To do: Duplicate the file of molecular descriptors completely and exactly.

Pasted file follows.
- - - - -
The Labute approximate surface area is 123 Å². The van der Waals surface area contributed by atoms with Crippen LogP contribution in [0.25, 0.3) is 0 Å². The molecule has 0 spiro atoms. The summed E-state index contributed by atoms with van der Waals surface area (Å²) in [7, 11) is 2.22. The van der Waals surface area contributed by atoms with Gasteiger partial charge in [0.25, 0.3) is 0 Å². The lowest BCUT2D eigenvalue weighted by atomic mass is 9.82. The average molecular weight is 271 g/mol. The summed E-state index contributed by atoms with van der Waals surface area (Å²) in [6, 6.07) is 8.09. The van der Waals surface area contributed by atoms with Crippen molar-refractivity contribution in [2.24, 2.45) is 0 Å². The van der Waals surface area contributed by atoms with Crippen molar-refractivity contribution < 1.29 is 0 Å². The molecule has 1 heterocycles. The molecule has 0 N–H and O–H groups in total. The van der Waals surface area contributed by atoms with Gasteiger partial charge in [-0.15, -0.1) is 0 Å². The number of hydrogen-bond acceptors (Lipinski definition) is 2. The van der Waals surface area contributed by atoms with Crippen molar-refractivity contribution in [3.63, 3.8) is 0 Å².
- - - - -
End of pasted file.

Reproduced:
The Labute approximate surface area is 123 Å². The van der Waals surface area contributed by atoms with Crippen LogP contribution in [0.25, 0.3) is 0 Å². The molecule has 0 spiro atoms. The summed E-state index contributed by atoms with van der Waals surface area (Å²) in [7, 11) is 2.22. The van der Waals surface area contributed by atoms with Gasteiger partial charge in [0.25, 0.3) is 0 Å². The lowest BCUT2D eigenvalue weighted by atomic mass is 9.82. The average molecular weight is 271 g/mol. The summed E-state index contributed by atoms with van der Waals surface area (Å²) in [6, 6.07) is 8.09. The van der Waals surface area contributed by atoms with Crippen molar-refractivity contribution in [2.24, 2.45) is 0 Å². The van der Waals surface area contributed by atoms with Crippen molar-refractivity contribution < 1.29 is 0 Å². The molecule has 1 heterocycles. The molecule has 0 N–H and O–H groups in total. The van der Waals surface area contributed by atoms with Gasteiger partial charge in [-0.15, -0.1) is 0 Å². The number of hydrogen-bond acceptors (Lipinski definition) is 2. The van der Waals surface area contributed by atoms with Crippen molar-refractivity contribution in [3.63, 3.8) is 0 Å².